Back from the Brink…
Long time no fly !
Aerocam has been grounded for the last 3 years, mainly because of ‘trust issues’.
After the 3rd crash caused by DJI flight controllers and no pilot error, I was at the point where I simply could not and would not trust that company again. Their lack of concern or willingness to admit to or address a problem that has plagued their flight controllers since the first one they ever built has left DJI’s reputation in tatters for me. They might be the biggest in the world, but they are flawed and have let me down 3 times too many.
I loved that machine, and in the year I had it before DJI trashed it was one the happiest and most rewarding periods of flying I’ve ever had, and the first time I had ever achieved proper broadcast-smooth footage, with that amazing gimbal and My GoPro 3+. Very keen to differentiate between the excellent Team Black Sheep, who have designed a brilliant system there in the Disco Pro and made a properly awesome craft, and DJI, whose crappy erroring IMU killed it.
Rebuilding a Disco
After the crash, I was going to rebuild my discovery with a Pixhawk flight controller, a challenging mission as the hardware involved is a little bigger and different form factor to the Naza contollers. And then 3DR went out of business, leaving that plan relatively unsupported. I held on to it for a long time, loathed as I was to see it go, but ultimately decided it was no longer the way forward…
A Yuneec Solution ?
So with that going on, there wasn’t much to be done, as none of the commercial UAVs on the market at the time (within my price range at least) did what the Pixhawk / 3DR system did. And so I resolved to wait for the 3DR Solo 2 that was sadly never to be released.
And so I retired from model UAV flying, and mainy did other stuff, just occasionally checking the latest releases to see if anything had come close to the incredible machine that solo 2 would have been. I missed my flying, but not enough to go back to DJI. And so I waited a bit more.
It was only a full 3 years later that by sheer accident I saw a Yuneec Typhoon H in action on Youtube, and was a bit blown away by everything that could do, and the brilliant compactness of the setup. Suddenly, my pilot senses were reactivated, and I felt the pull back to the hobby got stronger and stronger until there was a Typhoon H Pro sitting on my doorstep.
Trust Building begins…
And so we start the long (but hopefully enjoyable) process of developing and building trust in another flying machine. Endless YouTube searches have revealed that these machines don’t really do ‘flyaways’, or at least not in the same sense as DJI get them, and unlike a quadcopter can recover and land safely even if a motor / ESC blows, and are supported by people who do appear to care what happens to their customers after they have the money ! I have yet to test that last theory but the signs are encouraging, and I love their T-H machine, which is an awesome bit of UAV design…
Compact and Bijou
One of the least enjoyable things about my last setup was all the stuff I had to bring with me – at least 3 massive bags, and tripods and screens, and all sorts of peripheral stuff, a lot of which was quite heavy ! I was delighted to find that the TH came in a backpack, and condensed down everything I would need to just that.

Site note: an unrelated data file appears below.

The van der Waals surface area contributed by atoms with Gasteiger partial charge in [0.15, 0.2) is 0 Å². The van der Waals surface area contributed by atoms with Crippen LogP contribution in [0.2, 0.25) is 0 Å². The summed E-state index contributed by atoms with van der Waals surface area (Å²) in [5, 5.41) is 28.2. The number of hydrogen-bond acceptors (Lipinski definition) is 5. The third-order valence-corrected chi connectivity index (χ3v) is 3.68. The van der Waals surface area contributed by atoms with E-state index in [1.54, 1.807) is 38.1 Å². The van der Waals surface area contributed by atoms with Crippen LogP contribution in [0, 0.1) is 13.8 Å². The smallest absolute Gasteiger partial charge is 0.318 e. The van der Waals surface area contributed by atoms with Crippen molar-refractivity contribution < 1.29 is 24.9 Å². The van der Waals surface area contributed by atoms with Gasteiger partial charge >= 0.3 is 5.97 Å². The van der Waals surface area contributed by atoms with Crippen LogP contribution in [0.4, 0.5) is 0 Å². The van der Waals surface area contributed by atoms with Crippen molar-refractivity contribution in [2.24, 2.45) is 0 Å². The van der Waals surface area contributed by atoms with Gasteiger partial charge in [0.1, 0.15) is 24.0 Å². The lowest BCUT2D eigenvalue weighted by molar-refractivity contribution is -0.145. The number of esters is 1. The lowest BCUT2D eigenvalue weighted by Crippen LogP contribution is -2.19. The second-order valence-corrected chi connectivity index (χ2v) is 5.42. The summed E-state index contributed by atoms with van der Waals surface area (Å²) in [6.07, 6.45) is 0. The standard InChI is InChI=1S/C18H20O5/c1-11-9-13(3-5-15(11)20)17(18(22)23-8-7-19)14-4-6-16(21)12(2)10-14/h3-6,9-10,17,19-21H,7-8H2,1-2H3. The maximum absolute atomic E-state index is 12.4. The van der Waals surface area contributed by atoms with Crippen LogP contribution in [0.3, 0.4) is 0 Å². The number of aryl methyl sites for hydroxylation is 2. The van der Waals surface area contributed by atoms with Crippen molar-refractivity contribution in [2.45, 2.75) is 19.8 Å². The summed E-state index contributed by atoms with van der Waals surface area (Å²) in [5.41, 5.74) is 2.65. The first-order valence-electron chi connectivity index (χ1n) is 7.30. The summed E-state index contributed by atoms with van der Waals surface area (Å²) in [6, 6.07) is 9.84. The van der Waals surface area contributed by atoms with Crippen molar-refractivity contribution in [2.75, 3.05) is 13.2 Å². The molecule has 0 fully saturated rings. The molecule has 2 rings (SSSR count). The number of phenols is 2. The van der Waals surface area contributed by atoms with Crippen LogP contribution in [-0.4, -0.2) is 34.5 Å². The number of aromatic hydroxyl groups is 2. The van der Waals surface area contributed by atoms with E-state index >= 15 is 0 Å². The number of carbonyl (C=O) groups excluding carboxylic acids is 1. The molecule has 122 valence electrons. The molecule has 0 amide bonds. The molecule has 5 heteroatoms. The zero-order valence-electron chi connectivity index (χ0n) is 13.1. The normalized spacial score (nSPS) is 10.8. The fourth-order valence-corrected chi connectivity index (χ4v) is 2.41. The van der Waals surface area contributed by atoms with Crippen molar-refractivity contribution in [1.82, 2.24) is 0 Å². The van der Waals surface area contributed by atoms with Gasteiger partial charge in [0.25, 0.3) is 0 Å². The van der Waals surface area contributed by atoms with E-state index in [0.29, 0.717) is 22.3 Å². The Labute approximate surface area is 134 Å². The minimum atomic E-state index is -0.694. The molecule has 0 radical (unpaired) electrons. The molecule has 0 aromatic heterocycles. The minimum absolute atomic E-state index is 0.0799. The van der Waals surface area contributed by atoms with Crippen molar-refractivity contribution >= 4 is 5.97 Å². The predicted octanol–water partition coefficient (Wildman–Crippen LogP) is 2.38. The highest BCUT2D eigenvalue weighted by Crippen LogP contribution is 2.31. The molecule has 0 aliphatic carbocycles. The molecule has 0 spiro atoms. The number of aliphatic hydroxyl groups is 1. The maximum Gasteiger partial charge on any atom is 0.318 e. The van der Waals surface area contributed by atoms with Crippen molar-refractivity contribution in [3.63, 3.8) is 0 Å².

There is a screen in the control surface, so no need for tripod or extrnal screens and the ton of cables that needs. Batteries last 20 minutes each now, so only need to bring 2 of them per session, and of course this UAV is foldable, so that it takes up a lot less space and makes backpacking a 650 style hexacopter a much feasible proposition and even leaves your hands free !
The First Tests
I am currently re-learning to fly manually (comes back surprisingly quickly!) and thoroughly conducting field tests of both the craft and the camera so I have enough trust in it to bring it on some more risky and exciting missions and hopefully bring us all some beautiful and spectacular views of the British Countryside
My original mission statement was to overfly castles and interesting buildings, the sea, and areas of outstanding natural beauty. When I was originally in the hobby, the world was still largely unprepared for UAVs, and so I wasn’t very restricted in what I could film. That is not the case in modern times – in a good few of the places I used to regularly fly there are now specific signs and orders banning drone use, and it has become very difficult to find approval to overfly the sort of ancient buildings I was primarily interested in. For those that exist in cities or town centers, FAA rules make hobby flights here impossible.
So I am altering my mission statement !
Now I’m all about the landscapes, the clouds and the sunsets, and that will be my main focus from now on – this will place me mostly in fields, miles away from people and traffic, but I will try and find fields (and the skies above them) that are exceptionally nice to look at.
We also have to contend with the 400-ft rule, which theoretically keeps us 100 ft clear of commercial airspace. Just 122 m of height isn’t much, but at least that’s based on the ground level, so great heights can be achieved if only I find launch spots at the highest points of land. Flying at Butser Hill for example, presuming we started at the apex, would be fine (once we’ve checked for low-flying chinooks!) – I could still get above the tower, and we’d actually be a few thousand feet above the level of the surrounding countryside, so I don’t see this as a massive problem going forward.